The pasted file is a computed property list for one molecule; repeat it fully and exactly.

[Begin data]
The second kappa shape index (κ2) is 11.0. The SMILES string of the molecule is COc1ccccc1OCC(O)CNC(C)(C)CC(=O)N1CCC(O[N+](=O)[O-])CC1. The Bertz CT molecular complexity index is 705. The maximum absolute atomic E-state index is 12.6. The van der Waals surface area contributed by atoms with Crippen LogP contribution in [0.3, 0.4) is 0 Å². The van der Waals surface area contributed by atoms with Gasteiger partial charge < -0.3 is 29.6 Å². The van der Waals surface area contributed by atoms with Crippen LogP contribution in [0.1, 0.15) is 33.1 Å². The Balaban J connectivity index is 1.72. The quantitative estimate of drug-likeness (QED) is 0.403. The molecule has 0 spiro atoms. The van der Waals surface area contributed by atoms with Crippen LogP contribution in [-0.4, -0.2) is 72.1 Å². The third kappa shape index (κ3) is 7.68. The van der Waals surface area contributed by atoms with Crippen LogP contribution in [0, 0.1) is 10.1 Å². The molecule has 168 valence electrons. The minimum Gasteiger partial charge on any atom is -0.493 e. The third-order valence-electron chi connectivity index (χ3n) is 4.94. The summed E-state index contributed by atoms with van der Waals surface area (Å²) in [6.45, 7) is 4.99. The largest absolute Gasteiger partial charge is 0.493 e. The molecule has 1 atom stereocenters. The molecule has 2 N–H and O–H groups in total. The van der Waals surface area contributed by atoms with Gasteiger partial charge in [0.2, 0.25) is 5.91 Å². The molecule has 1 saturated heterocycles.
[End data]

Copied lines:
The second kappa shape index (κ2) is 11.0. The SMILES string of the molecule is COc1ccccc1OCC(O)CNC(C)(C)CC(=O)N1CCC(O[N+](=O)[O-])CC1. The Bertz CT molecular complexity index is 705. The maximum absolute atomic E-state index is 12.6. The van der Waals surface area contributed by atoms with Crippen LogP contribution in [0.3, 0.4) is 0 Å². The van der Waals surface area contributed by atoms with Gasteiger partial charge < -0.3 is 29.6 Å². The van der Waals surface area contributed by atoms with Crippen LogP contribution in [0.1, 0.15) is 33.1 Å². The Balaban J connectivity index is 1.72. The quantitative estimate of drug-likeness (QED) is 0.403. The molecule has 0 spiro atoms. The van der Waals surface area contributed by atoms with Crippen LogP contribution in [-0.4, -0.2) is 72.1 Å². The third kappa shape index (κ3) is 7.68. The van der Waals surface area contributed by atoms with Crippen LogP contribution in [0, 0.1) is 10.1 Å². The molecule has 168 valence electrons. The minimum Gasteiger partial charge on any atom is -0.493 e. The third-order valence-electron chi connectivity index (χ3n) is 4.94. The summed E-state index contributed by atoms with van der Waals surface area (Å²) in [6.45, 7) is 4.99. The largest absolute Gasteiger partial charge is 0.493 e. The molecule has 1 atom stereocenters. The molecule has 2 N–H and O–H groups in total. The van der Waals surface area contributed by atoms with Gasteiger partial charge in [0.2, 0.25) is 5.91 Å². The molecule has 1 saturated heterocycles.